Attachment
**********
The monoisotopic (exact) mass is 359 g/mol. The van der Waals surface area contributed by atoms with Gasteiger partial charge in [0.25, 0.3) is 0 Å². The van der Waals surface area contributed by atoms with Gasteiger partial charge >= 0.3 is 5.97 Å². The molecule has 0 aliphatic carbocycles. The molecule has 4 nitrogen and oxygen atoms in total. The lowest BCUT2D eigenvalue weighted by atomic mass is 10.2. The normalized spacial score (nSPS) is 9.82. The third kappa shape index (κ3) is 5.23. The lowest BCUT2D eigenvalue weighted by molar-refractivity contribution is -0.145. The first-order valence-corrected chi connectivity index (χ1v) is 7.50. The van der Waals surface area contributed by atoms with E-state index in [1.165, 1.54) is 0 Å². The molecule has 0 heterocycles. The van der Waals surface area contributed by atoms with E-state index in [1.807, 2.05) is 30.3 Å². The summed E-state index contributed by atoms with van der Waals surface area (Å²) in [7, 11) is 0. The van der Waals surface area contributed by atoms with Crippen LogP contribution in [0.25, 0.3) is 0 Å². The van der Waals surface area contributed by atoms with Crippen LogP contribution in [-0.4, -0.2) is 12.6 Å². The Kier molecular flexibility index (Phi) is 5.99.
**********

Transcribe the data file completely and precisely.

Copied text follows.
The monoisotopic (exact) mass is 359 g/mol. The van der Waals surface area contributed by atoms with Gasteiger partial charge in [0.25, 0.3) is 0 Å². The van der Waals surface area contributed by atoms with Gasteiger partial charge >= 0.3 is 5.97 Å². The molecule has 0 aliphatic carbocycles. The molecule has 4 nitrogen and oxygen atoms in total. The lowest BCUT2D eigenvalue weighted by atomic mass is 10.2. The normalized spacial score (nSPS) is 9.82. The third kappa shape index (κ3) is 5.23. The lowest BCUT2D eigenvalue weighted by molar-refractivity contribution is -0.145. The first-order valence-corrected chi connectivity index (χ1v) is 7.50. The van der Waals surface area contributed by atoms with E-state index in [1.165, 1.54) is 0 Å². The molecule has 0 heterocycles. The van der Waals surface area contributed by atoms with E-state index in [1.807, 2.05) is 30.3 Å². The summed E-state index contributed by atoms with van der Waals surface area (Å²) in [7, 11) is 0. The van der Waals surface area contributed by atoms with Crippen LogP contribution in [0.25, 0.3) is 0 Å². The van der Waals surface area contributed by atoms with Crippen LogP contribution in [-0.4, -0.2) is 12.6 Å². The Kier molecular flexibility index (Phi) is 5.99.